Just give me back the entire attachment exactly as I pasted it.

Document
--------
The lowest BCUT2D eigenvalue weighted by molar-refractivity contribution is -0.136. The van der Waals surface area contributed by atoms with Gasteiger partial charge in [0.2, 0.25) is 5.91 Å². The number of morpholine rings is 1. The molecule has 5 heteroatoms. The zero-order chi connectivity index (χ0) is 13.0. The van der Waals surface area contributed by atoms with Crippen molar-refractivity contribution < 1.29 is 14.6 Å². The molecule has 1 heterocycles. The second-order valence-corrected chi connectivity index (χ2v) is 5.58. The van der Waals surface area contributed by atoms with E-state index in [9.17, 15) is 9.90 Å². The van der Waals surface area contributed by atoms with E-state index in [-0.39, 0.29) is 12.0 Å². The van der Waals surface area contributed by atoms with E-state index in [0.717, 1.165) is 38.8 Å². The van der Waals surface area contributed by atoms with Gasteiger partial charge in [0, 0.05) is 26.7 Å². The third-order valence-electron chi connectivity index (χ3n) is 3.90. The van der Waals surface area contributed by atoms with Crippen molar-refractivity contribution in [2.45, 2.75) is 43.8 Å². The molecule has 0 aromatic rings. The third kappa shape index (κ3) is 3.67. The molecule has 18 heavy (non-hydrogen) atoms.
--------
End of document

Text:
The lowest BCUT2D eigenvalue weighted by molar-refractivity contribution is -0.136. The van der Waals surface area contributed by atoms with Gasteiger partial charge in [0.2, 0.25) is 5.91 Å². The number of morpholine rings is 1. The molecule has 5 heteroatoms. The zero-order chi connectivity index (χ0) is 13.0. The van der Waals surface area contributed by atoms with Crippen molar-refractivity contribution < 1.29 is 14.6 Å². The molecule has 1 heterocycles. The second-order valence-corrected chi connectivity index (χ2v) is 5.58. The van der Waals surface area contributed by atoms with E-state index in [9.17, 15) is 9.90 Å². The van der Waals surface area contributed by atoms with E-state index in [-0.39, 0.29) is 12.0 Å². The van der Waals surface area contributed by atoms with E-state index in [0.717, 1.165) is 38.8 Å². The van der Waals surface area contributed by atoms with Gasteiger partial charge in [0, 0.05) is 26.7 Å². The third-order valence-electron chi connectivity index (χ3n) is 3.90. The van der Waals surface area contributed by atoms with Crippen molar-refractivity contribution in [2.45, 2.75) is 43.8 Å². The molecule has 0 aromatic rings. The third kappa shape index (κ3) is 3.67. The molecule has 18 heavy (non-hydrogen) atoms.